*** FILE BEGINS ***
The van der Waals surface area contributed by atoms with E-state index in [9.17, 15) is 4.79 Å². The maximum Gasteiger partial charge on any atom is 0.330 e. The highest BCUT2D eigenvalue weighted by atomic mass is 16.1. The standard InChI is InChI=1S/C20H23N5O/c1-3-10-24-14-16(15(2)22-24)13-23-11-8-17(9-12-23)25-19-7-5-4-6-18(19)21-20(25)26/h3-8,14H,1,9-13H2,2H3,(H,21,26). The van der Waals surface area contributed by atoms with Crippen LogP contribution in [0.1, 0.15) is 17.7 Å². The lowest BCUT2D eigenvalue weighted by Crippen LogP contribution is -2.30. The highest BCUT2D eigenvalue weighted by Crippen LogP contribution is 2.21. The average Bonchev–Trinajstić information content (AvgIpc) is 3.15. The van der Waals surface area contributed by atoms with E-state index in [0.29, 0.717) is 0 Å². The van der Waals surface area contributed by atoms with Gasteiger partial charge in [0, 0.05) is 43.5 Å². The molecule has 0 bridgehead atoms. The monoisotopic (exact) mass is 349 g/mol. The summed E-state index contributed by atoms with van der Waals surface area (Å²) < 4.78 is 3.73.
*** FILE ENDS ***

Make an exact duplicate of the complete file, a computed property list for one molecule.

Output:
The van der Waals surface area contributed by atoms with E-state index in [9.17, 15) is 4.79 Å². The maximum Gasteiger partial charge on any atom is 0.330 e. The highest BCUT2D eigenvalue weighted by atomic mass is 16.1. The standard InChI is InChI=1S/C20H23N5O/c1-3-10-24-14-16(15(2)22-24)13-23-11-8-17(9-12-23)25-19-7-5-4-6-18(19)21-20(25)26/h3-8,14H,1,9-13H2,2H3,(H,21,26). The van der Waals surface area contributed by atoms with Crippen LogP contribution in [0.1, 0.15) is 17.7 Å². The lowest BCUT2D eigenvalue weighted by Crippen LogP contribution is -2.30. The highest BCUT2D eigenvalue weighted by Crippen LogP contribution is 2.21. The average Bonchev–Trinajstić information content (AvgIpc) is 3.15. The van der Waals surface area contributed by atoms with E-state index in [0.29, 0.717) is 0 Å². The van der Waals surface area contributed by atoms with Gasteiger partial charge in [0, 0.05) is 43.5 Å². The molecule has 0 bridgehead atoms. The monoisotopic (exact) mass is 349 g/mol. The summed E-state index contributed by atoms with van der Waals surface area (Å²) < 4.78 is 3.73.